Informing public policy
Project Bread believes that hunger is both an economic and a public health issue. We are committed to educating the public about hunger, and to reframing how hunger is thought about—and, importantly, how it can be effectively and sustainably addressed. Beyond the immediate impact on individuals, families, and the communities where they live, hunger in our state touches every one of us: diminishing the investments we make in education and work force training, increasing the cost of health care, decreasing the strength of our economy. Hunger is a moral concern to many, but it should be a public problem for all.
Working hand in hand with the legislature and executive branch, Project Bread champions legislation that makes a big impact on the lives of low-income children and families—locally, regionally, statewide, and nationally. We also partner with higher education the medical community, and those who drive public policy in our government, all toward the goal of developing solutions, connecting smart programs with the funds they need, and advocating for legislation—to make a difference in the lives of those who are hungry.
Take Action on Current Issues
Right now, Congress is considering cuts of up to $40 billion to the SNAP program through passage of the new Farm Bill. Yet SNAP protects 500,000 Massachusetts households from hunger. Take action! Contact Massachusetts Senators Elizabeth Warren and Edward Markey and your U.S. Congressman/woman to thank them for their tireless work on behalf of hungry people in Massachusetts and to voice your support of critical programs like SNAP.
Project Bread is a leading advocate for effective legislation and public policy: The Massachusetts Agenda to End Child Hunger (1990) enrolled every eligible mother, infant, and toddler in the WIC program. Universal School Breakfast (2000) and the Mass Child Hunger Initiative (2001) made breakfast free in elementary schools where 60% or more of the children were eligible for free or reduced-cost meals. One Stop Shopping (2003)—a framework for program design that has been adopted statewide—automatically enrolled children receiving SNAP into the free school meals program. The School Nutrition Bill (2010) limits the sale of unhealthy food to schoolchildren during the school day—making the healthy choice, the easy choice—and grew out of a five-years advocacy period with public health leaders, school nutrition professionals, parents, and pediatricians.
Massachusetts Food Policy Alliance
As one of 30 food and health organizations in The Massachusetts Food Policy Alliance (MFPA), Project Bread helped drive legislation to establish the Massachusetts Food Policy Council in 2010. Project Bread is an active member of the Alliance; acts as a fiscal agent; and brings together diverse stakeholders across the food system to create a sustainable, systemic, effective, and inclusive food policy for Massachusetts.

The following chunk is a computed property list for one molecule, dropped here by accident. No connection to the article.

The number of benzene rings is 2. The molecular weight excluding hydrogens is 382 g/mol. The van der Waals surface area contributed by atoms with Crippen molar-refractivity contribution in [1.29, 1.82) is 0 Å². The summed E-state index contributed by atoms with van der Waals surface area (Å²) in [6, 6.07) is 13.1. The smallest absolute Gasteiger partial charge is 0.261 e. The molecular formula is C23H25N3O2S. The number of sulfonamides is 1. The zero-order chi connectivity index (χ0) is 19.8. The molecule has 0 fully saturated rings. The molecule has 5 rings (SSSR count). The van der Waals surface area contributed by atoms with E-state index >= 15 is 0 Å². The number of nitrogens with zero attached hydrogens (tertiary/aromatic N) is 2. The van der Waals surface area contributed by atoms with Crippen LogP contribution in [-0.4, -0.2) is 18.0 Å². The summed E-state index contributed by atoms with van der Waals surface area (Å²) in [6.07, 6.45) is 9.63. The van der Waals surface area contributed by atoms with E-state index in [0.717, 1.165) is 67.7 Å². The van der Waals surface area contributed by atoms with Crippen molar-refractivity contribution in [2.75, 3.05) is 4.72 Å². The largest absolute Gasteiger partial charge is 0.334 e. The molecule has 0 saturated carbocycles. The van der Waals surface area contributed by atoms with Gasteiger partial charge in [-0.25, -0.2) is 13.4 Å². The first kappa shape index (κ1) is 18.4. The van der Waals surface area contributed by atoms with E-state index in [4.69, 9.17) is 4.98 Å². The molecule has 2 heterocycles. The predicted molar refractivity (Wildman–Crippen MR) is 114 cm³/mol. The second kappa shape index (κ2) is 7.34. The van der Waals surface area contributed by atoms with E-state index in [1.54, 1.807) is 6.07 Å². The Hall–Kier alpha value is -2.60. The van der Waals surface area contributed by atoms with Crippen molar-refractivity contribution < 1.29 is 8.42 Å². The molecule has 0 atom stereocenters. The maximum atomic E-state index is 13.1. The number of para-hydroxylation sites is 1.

Massachusetts Food Policy Council
Project Bread was an early advocate for legislation to enact the Massachusetts Food Policy Council (2010/2011) and Executive Director Ellen Parker serves as a gubernatorial appointee, representing food insecurity issues as Vice Chair of the Advisory Committee. The Council brings diverse community interests to the table; advances food system thinking within the Commonwealth; increases production, sales and consumption of Massachusetts grown goods; and develops programs that deliver healthy Massachusetts-grown foods to state residents. The mix of experts, advocates, and ordinary people generates holistic thinking around the future of our food system.
The Northeast Regional Anti-Hunger Network (NERAHN)
NERAHN is a coalition of agencies, administered by Project Bread, which takes a leadership role in federal policy discussions around SNAP and child nutrition. Member agencies from across the northeast and New York come together to share best practices and advocate for changes in public policy that have an impact on food resources for low-income people.
The Walk for Hunger
Beyond the significant dollars raised—and the 400 programs and agencies that benefit from the pledges of the 40,000 people who participate—the Walk is also a clear statement to policy-makers and funders about how much people within the Commonwealth care about those who are hungry—and how passionate they are about changing lives for the better. Learn more.